Zurich – Researchers at the Swiss Federal Institute of Technology in Zurich are working on new therapies for brain disorders ranging from depression and schizophrenia to autism. Their vision is to treat patients in a targeted way as they sleep, without any pills.

Deep brain stimulation has already been hugely successful in the treatment of Parkinson’s disease. However, research experimentation with brain stimulation as a means of treating brain disorders such as depression, schizophrenia and autism is still in its infancy, the Swiss Federal Institute of Technology in Zurich (ETH) reports in a press release. Pills are still the most common way to treat brain disorders. According to ETH researcher Mehmet Fatih Yanik, this is a relatively undirected approach. In many cases, the target molecules are located throughout the entire brain or even in other parts of the body – not just in the specific area of brain on which the drug is meant to act. Yanik says this is “about as effective as trying to repair a supercomputer with a hammer”.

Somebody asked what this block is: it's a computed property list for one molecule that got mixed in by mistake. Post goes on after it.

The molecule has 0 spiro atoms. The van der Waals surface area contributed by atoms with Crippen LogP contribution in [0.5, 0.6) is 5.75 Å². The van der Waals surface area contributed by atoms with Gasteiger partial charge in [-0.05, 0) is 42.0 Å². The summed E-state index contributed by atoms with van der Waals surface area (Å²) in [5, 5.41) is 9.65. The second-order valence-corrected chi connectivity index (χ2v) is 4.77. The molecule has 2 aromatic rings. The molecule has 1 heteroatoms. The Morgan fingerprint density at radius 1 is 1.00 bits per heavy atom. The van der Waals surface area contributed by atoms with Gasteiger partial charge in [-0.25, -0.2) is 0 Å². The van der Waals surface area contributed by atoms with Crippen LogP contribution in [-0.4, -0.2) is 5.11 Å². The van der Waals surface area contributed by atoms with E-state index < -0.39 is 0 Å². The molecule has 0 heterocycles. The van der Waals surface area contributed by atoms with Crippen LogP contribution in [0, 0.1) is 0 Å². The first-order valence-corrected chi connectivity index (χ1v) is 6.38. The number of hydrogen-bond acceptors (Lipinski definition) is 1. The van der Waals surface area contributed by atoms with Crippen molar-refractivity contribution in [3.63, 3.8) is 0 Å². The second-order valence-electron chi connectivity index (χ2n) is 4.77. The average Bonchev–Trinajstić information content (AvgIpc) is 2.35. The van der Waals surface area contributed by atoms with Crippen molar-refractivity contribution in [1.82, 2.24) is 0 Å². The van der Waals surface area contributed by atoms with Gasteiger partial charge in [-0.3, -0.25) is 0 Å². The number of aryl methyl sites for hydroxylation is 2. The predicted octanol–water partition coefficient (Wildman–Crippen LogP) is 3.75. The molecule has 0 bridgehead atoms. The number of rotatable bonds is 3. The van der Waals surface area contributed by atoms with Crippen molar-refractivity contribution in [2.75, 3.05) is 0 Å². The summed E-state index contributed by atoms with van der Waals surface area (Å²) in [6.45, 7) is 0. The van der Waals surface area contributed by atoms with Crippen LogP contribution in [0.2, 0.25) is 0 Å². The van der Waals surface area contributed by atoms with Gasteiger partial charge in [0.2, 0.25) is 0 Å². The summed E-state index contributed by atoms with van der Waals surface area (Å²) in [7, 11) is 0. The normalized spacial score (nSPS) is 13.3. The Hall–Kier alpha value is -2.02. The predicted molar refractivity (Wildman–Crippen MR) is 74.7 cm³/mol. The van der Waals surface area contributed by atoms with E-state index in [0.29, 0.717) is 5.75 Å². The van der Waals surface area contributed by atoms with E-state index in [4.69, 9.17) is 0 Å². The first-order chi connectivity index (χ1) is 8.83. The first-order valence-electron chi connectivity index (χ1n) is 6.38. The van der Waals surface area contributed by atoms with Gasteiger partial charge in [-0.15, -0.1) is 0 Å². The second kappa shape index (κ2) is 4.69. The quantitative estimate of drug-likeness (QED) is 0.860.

He is therefore working with his colleagues to develop new therapies that act more specifically. One vision is to treat patients in a targeted way as they sleep. This involves laying their head on a smart pillow containing sensors that communicate wirelessly with microchips implanted in the patient’s cerebral cortex. As they sleep, thousands of tiny embedded electrodes transmit high-resolution information on the activity of individual nerve cells to the chips’ processing units. These, in turn, calculate whether the brain circuits are functioning normally or if therapeutic intervention is required. In the latter case, an implant connected to the bloodstream releases microparticles containing active agents. The microchips activate further modules that generate ultrasonic waves and direct them to a specific point in the brain. The particles cluster together briefly at that point and then release the active agents, which Yanik says will enable extremely targeted therapies.

Yanik recently made a successful application to obtain EU funding for the project, though admits he is still decades away from his vision becoming a reality.

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